She followed up that column with one on August 18, 2012 that was even juicier; it appears below.
In the age of identity theft, we are bound to run into conflicting information about what data we should share with providers, government agencies and especially strangers.
Recently, the National Association of Insurance Commissioners cautioned drivers about providing too much information following an auto accident.
In many cases, the association said, drivers put themselves in jeopardy of being identity-theft victims by supplying personal information such as their driver’s license number.
The association has put together a checklist and created a mobile application for iPhones and Android devices to help people after an accident. The app is called WreckCheck, and you can get it at www.insureuonline.org. (If you can't get the app, you can download a paper version.) Neither the app nor the paper checklist spells out state-specific requirements for sharing information.
After I wrote about this issue last week, I heard from a few personal-injury attorneys who told me that in some states, drivers are required to exchange license numbers. In Virginia, for example, drivers involved in an accident are required to provide their names, addresses, driver's license, and vehicle registration numbers. Maryland law mandates that drivers give similar information but specifically says, "on request, exhibit his license to drive." You are to do the same for the police investigating the accident.
I asked the NAIC about the conflicting information. As a result, it made some changes and clarifications to its checklist, and the new version is online.
"Of course we urge consumers to follow their local laws," said Scott Holeman, communications director of NAIC. "This is one of the reasons NAIC recommends you always call the police in the event of an accident. They are your first, best resource on the nuances of state law, especially if someone is injured."
If you aren’t sure what's required, you can assume the police can help coordinate the required exchange of information, Holeman said.
But the larger point is that we still are being asked to voluntarily provide personal information that makes us vulnerable. Identity theft is increasingly becoming not simply a minor bother in people's lives but an ordeal. In 2011, identity fraud increased 13 percent, according to Javelin Strategy & Research. More than 11.6 million adults became victims of identity fraud. A contributing factor was a 67 percent increase in data breaches. Victims of data breaches are 9.5 times more likely to be a subject of identity fraud, Javelin found.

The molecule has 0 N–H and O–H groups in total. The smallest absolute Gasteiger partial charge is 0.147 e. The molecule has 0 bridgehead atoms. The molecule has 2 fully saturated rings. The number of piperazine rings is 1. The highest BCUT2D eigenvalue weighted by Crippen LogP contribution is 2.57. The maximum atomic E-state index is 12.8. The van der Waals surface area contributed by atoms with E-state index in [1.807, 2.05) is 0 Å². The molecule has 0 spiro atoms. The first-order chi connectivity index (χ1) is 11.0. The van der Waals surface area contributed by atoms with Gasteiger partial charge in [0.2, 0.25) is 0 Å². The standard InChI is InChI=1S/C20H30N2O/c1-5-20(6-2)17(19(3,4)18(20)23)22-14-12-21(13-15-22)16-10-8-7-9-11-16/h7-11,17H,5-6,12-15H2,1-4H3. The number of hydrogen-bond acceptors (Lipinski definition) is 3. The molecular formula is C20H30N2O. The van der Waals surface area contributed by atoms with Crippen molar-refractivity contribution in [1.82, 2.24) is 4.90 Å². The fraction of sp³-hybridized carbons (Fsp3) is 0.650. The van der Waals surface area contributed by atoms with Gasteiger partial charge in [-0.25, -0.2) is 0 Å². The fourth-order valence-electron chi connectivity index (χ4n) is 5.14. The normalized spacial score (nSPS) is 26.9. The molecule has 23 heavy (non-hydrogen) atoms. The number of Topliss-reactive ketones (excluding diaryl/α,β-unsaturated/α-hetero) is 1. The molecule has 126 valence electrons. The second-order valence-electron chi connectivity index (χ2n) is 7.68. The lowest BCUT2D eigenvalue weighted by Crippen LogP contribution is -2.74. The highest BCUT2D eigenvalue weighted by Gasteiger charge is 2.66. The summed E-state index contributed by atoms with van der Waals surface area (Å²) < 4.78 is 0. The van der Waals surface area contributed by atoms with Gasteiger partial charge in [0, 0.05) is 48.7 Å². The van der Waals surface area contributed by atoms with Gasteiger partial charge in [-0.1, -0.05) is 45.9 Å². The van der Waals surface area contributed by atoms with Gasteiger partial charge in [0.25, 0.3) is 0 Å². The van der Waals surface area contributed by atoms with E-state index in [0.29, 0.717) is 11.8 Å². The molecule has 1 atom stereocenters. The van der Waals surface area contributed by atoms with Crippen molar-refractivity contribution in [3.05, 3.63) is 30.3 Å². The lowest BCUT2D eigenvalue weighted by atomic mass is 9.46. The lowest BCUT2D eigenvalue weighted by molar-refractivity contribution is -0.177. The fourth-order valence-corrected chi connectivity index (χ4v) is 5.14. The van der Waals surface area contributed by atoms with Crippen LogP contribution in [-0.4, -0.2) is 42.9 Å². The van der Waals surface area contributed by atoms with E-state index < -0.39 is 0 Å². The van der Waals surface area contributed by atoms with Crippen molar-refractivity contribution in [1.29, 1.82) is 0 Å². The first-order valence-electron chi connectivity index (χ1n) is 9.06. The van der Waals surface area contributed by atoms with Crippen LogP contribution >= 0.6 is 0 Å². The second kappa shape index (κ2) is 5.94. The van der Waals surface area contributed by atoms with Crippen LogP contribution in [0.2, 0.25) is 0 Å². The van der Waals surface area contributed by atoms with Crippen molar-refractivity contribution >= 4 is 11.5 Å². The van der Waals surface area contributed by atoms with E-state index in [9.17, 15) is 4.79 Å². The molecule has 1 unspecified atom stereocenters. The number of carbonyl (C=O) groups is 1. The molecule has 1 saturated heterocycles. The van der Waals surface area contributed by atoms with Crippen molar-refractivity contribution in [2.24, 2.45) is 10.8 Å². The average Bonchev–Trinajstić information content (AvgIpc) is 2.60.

In the worst cases, people spend an extraordinary amount of time and money trying to clear up the damage when their personal information is stolen. Their credit can be ruined. Sometimes victims are mistaken for the identity thief and wrongly arrested.
My father-in-law's Medicare card has his Social Security number on it. And yet the federal government, which issued the card to him, warns citizens, especially seniors, to be careful about sharing their Social Security number.
For tips on how to reduce the risk of identity theft, including those who have to use a Medicare card, go to www.privacyrights.org and search for "Coping With Identity Theft: Reducing the Risk of Fraud."
I heard from one reader who was harassed by a driver who had hit her while she was walking in a parking lot.
"In the ambulance, I shared with the police officer my driver's license and provided my telephone number, which is unlisted for professional and personal reasons," the reader said. "I personally did not give any information to the driver of the car who hit me. On the Sunday morning following the accident, the driver called me at my home several times and even offered to come to my home to bring me flowers. Certainly he was expressing concern for me but was also anxious about what the legal outcome would be for him. He was a stranger who now knew where I lived, that I had been seriously injured by his actions, and was distraught."
The driver had gotten the women’s information by looking at the accident report.
"When he continued to call me periodically, I had to ask his insurance agent and the policeman to communicate the message to the driver not to call me again," she said.
So we have the NAIC, the standard-setting and regulatory support organization created and governed by the chief insurance regulators in the country, cautioning about giving out too much information. And some state laws that directly require us to do so.
Err on the side of caution. Only provide the information that is absolutely necessary or required by law.
Fair — and excellent — warning.
February 6, 2013 at 04:01 PM | Permalink
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What's the big deal about giving out information at an accident scene? It will all be on the police report anyway, and everyone involved can get a copy of the report. At best you'll just be delaying giving out the information by a few days, when the police report becomes available.
Posted by: OldHippie | Feb 7, 2013 11:53:43 AM
Posted by: John A | Feb 6, 2013 11:23:31 PM